Radiation safety and radioactive waste (RAW)

Safety is the prime consideration during management of RAW on account of the potential that exists for exposure of people to radiation. Such expo­sure can be to workers involved in the handling and management of RAW or to members of the public, due to any radioactive material associated with the waste being released into the publicly accessible environment. Similarly, environments contaminated with radioactive materials can cause exposure of persons to radiation. Both the management of RAW and contaminated environments can also lead to plant and animal species being exposed to radiation. Exposure can arise at the present time and can also occur in the future, and its magnitude can vary from insignificant to very high depending on the nature of the RAW and the circumstances of exposure. Exposure can also arise during normal anticipated circumstances associated with waste management and contaminated environments and from accidents or disruptive events.

The same philosophical basis for radiation safety has been adopted for all facilities and activities that can give rise to radiation exposure. However,

the manner in which this philosophical basis has been developed and applied to waste management and contaminated environments is influ­enced by the often long timescales involved and the desire to dispose of the waste, i. e. to no longer have to exercise active control and management over the materials. There is also need to differentiate those materials containing radioactive material but at such low levels that the material does not need to be managed as radioactive waste.

The effects of exposure to radiation have been studied throughout the twentieth century and a sound knowledge base has been developed [ 1]. Studies continue to refine and update this knowledge base, but in general the effects are known. Lower levels of radiation dose cause an increase in the incidence of cancer in the exposed populations and at higher levels of radiation dose in excess of a threshold in the region of 1 Gy, deterministic health impacts start to occur. The latter effects range from chromosomal aberrations to organ damage and skin burns to death at doses beyond a few Gy. The rate of cancer incidence increases with increasing radiation dose in a stochastic manner; in the lower range of doses, no increase in the natural incidence of cancers is detectable, at higher levels of dose in larger popula­tions, an excess incidence is discernible. The basic approach to radiation safety is both to prevent short-term deterministic health effects and to ensure that the longer-term risk of cancer induction is not significant.

Exposure to radiation can arise from radioactive material emitting pen­etrating radiation located outside the body of a person or other species, which due to proximity impinges on the body. Alternatively, exposure can arise from radioactive material being incorporated into the body, generally by inhalation or ingestion. Other diffusive transfer mechanisms generally apply to incorporation into plants.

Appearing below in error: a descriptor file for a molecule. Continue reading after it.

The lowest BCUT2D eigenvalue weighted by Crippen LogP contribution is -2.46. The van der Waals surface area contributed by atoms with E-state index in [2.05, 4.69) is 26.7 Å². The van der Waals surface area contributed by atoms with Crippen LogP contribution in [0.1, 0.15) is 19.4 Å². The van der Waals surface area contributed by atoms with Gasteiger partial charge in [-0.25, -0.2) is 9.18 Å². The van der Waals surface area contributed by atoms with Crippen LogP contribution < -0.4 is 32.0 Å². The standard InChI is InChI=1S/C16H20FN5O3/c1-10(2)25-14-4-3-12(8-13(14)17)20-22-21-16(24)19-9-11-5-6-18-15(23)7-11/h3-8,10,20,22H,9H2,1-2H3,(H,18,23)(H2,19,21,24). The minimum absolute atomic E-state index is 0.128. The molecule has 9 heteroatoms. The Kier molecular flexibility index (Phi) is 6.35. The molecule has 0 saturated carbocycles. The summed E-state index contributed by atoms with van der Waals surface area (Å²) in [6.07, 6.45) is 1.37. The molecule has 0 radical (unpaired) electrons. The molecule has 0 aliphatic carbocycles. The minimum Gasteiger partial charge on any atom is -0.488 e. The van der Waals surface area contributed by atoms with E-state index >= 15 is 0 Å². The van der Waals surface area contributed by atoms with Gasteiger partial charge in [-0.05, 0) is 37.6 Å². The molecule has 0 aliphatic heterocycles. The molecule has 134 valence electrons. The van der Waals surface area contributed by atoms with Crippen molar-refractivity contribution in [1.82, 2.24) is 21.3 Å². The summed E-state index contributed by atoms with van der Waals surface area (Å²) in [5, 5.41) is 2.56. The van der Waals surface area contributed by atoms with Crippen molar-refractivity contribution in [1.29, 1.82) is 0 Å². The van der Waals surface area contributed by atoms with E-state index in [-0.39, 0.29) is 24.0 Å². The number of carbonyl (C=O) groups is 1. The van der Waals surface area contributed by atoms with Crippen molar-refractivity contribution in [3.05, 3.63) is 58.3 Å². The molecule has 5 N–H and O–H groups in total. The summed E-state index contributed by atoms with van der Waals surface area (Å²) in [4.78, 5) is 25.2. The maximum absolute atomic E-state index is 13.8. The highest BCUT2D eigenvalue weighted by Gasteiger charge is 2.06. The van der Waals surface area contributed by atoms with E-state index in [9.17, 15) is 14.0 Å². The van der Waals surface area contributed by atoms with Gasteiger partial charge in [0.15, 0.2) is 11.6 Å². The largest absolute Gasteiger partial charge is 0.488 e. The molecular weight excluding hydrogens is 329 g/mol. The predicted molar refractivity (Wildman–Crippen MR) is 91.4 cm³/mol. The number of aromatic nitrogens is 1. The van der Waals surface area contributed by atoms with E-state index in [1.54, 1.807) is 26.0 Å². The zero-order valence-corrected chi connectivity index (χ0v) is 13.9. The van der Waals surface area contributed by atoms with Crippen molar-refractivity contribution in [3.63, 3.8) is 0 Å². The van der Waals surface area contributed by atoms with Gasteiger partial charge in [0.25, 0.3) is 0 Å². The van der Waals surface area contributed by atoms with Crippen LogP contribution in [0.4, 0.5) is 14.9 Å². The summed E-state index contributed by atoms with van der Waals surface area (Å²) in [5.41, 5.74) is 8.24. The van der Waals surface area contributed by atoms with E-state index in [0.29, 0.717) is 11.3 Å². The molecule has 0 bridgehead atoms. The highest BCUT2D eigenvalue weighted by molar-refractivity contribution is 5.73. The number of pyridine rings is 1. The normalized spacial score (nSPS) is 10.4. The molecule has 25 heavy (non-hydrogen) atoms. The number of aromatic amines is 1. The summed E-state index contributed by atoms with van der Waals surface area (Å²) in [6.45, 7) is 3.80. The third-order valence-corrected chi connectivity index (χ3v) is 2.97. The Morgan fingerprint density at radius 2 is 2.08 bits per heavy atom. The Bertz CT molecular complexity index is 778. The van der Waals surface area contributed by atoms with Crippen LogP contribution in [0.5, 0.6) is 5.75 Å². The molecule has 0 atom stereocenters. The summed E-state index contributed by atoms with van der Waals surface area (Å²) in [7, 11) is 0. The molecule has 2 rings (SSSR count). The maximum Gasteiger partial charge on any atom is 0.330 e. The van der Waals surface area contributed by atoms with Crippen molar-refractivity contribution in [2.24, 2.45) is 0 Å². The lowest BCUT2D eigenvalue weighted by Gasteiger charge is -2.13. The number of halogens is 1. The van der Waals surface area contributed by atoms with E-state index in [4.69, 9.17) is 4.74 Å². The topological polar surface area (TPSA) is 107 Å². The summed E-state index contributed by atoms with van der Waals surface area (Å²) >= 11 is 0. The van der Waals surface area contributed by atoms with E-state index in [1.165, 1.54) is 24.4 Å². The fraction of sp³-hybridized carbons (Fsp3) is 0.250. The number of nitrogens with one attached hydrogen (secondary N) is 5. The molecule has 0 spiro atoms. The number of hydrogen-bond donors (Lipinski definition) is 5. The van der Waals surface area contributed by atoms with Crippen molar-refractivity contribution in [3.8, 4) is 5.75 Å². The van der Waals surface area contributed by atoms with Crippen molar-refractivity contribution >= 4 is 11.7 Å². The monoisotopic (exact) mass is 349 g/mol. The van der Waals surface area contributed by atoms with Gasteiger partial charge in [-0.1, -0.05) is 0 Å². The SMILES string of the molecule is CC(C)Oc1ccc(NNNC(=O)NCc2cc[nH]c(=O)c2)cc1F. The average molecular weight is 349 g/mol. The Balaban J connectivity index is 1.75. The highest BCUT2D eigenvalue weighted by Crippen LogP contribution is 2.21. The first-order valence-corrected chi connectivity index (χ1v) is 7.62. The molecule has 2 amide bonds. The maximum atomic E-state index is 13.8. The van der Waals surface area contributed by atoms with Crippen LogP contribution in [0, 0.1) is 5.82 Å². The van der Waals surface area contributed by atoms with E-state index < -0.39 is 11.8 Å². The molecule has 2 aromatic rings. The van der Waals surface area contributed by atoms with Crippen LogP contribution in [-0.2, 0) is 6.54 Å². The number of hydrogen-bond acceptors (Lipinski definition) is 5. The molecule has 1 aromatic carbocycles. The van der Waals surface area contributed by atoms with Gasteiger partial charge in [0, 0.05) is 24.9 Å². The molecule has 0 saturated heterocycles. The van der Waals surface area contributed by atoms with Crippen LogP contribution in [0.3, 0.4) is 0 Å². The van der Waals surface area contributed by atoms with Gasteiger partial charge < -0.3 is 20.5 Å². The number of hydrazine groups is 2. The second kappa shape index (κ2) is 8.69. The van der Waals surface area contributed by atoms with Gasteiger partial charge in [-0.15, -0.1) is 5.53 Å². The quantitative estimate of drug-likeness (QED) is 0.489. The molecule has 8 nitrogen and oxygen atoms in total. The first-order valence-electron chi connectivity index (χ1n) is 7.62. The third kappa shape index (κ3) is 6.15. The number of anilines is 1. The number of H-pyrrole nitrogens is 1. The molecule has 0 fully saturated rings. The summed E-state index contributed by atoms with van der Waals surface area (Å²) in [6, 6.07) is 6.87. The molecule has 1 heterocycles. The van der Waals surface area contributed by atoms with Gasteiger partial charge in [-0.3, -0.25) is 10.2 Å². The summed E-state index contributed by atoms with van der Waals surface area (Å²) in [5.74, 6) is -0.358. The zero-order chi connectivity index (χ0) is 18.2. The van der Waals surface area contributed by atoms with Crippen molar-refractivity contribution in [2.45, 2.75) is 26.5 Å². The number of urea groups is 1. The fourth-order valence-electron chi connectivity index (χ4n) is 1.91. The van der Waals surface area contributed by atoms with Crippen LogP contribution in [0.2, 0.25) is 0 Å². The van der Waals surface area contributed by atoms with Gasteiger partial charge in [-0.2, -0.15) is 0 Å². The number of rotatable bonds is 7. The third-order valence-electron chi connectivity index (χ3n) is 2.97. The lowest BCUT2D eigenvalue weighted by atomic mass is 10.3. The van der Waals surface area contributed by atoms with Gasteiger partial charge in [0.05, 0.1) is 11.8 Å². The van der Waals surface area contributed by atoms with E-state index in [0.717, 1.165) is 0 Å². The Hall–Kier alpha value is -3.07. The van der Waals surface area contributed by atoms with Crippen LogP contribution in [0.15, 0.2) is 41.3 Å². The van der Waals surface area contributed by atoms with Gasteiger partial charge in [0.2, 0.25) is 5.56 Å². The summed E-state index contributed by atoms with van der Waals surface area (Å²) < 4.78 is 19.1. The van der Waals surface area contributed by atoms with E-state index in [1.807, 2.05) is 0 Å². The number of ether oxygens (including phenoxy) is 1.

All these factors have to be considered in developing and applying a safety regime for the management of RAW and contaminated environments. The fundamental approach is to reduce the volume of waste to the extent reason­ably possible, to solidify it into an immobile form, and to provide measures to contain and isolate the waste from the accessible environment. The con­tainment is intended to keep the radionuclides within the containment boundary by chemical or physical fixation within the waste matrix and by physical containing barriers, and to provide shielding for any penetrating radiation emitted from the radionuclides within the waste [2]. The isolation function aims to keep the radionuclides away from people and the environ­ment and also to protect the waste and its protective features from disturbing and degrading influences such as fire, water, physical disruption, etc. The timeframes required for such containment and isolation are influenced by the radioactive half-lives of the radionuclides contained in the waste.

Many activities involving radioactive material processing, handling and use also give rise to contaminated effluents. Treatment of the fluids generally involves cleaning by filtration, solvent extraction, ion exchange or by evaporation. The aim of these cleaning processes is to reduce the radio­activity levels in the effluent to the extent that they can be safely discharged into the environment.

This chapter outlines the general international principles of radiation, waste and transport safety. Examples of their application in various coun­tries are given in Part II.

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